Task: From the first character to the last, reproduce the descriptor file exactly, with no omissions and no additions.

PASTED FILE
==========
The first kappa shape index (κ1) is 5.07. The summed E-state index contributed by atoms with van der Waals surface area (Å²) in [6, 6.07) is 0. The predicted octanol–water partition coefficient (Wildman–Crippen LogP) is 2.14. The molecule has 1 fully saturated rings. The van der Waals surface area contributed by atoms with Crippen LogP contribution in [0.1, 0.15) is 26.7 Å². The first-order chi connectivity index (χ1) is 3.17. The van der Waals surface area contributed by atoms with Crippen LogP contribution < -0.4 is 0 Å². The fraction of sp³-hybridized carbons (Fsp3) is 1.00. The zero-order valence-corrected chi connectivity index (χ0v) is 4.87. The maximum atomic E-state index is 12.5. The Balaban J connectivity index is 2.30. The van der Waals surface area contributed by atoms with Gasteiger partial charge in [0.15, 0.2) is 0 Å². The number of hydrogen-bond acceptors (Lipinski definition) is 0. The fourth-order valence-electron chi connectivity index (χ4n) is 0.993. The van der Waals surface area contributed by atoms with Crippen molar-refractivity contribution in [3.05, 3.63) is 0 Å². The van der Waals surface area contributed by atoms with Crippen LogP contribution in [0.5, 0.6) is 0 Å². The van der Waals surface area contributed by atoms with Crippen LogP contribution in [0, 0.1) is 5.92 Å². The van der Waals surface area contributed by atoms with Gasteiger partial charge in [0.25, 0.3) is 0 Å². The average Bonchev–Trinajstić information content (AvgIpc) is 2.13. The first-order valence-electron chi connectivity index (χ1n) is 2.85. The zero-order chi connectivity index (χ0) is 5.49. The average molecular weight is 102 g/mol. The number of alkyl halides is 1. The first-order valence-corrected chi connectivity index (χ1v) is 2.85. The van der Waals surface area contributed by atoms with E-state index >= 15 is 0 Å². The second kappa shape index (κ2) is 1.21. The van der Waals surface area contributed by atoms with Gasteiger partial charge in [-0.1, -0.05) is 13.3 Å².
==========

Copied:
The first kappa shape index (κ1) is 5.07. The summed E-state index contributed by atoms with van der Waals surface area (Å²) in [6, 6.07) is 0. The predicted octanol–water partition coefficient (Wildman–Crippen LogP) is 2.14. The molecule has 1 fully saturated rings. The van der Waals surface area contributed by atoms with Crippen LogP contribution in [0.1, 0.15) is 26.7 Å². The first-order chi connectivity index (χ1) is 3.17. The van der Waals surface area contributed by atoms with Crippen LogP contribution < -0.4 is 0 Å². The fraction of sp³-hybridized carbons (Fsp3) is 1.00. The zero-order valence-corrected chi connectivity index (χ0v) is 4.87. The maximum atomic E-state index is 12.5. The Balaban J connectivity index is 2.30. The van der Waals surface area contributed by atoms with Gasteiger partial charge in [0.15, 0.2) is 0 Å². The number of hydrogen-bond acceptors (Lipinski definition) is 0. The fourth-order valence-electron chi connectivity index (χ4n) is 0.993. The van der Waals surface area contributed by atoms with Crippen molar-refractivity contribution in [3.05, 3.63) is 0 Å². The van der Waals surface area contributed by atoms with Crippen LogP contribution in [0.5, 0.6) is 0 Å². The van der Waals surface area contributed by atoms with Crippen LogP contribution in [0, 0.1) is 5.92 Å². The van der Waals surface area contributed by atoms with Gasteiger partial charge in [0.25, 0.3) is 0 Å². The average Bonchev–Trinajstić information content (AvgIpc) is 2.13. The first-order valence-electron chi connectivity index (χ1n) is 2.85. The zero-order chi connectivity index (χ0) is 5.49. The average molecular weight is 102 g/mol. The number of alkyl halides is 1. The first-order valence-corrected chi connectivity index (χ1v) is 2.85. The van der Waals surface area contributed by atoms with E-state index >= 15 is 0 Å². The second kappa shape index (κ2) is 1.21. The van der Waals surface area contributed by atoms with Gasteiger partial charge in [-0.1, -0.05) is 13.3 Å².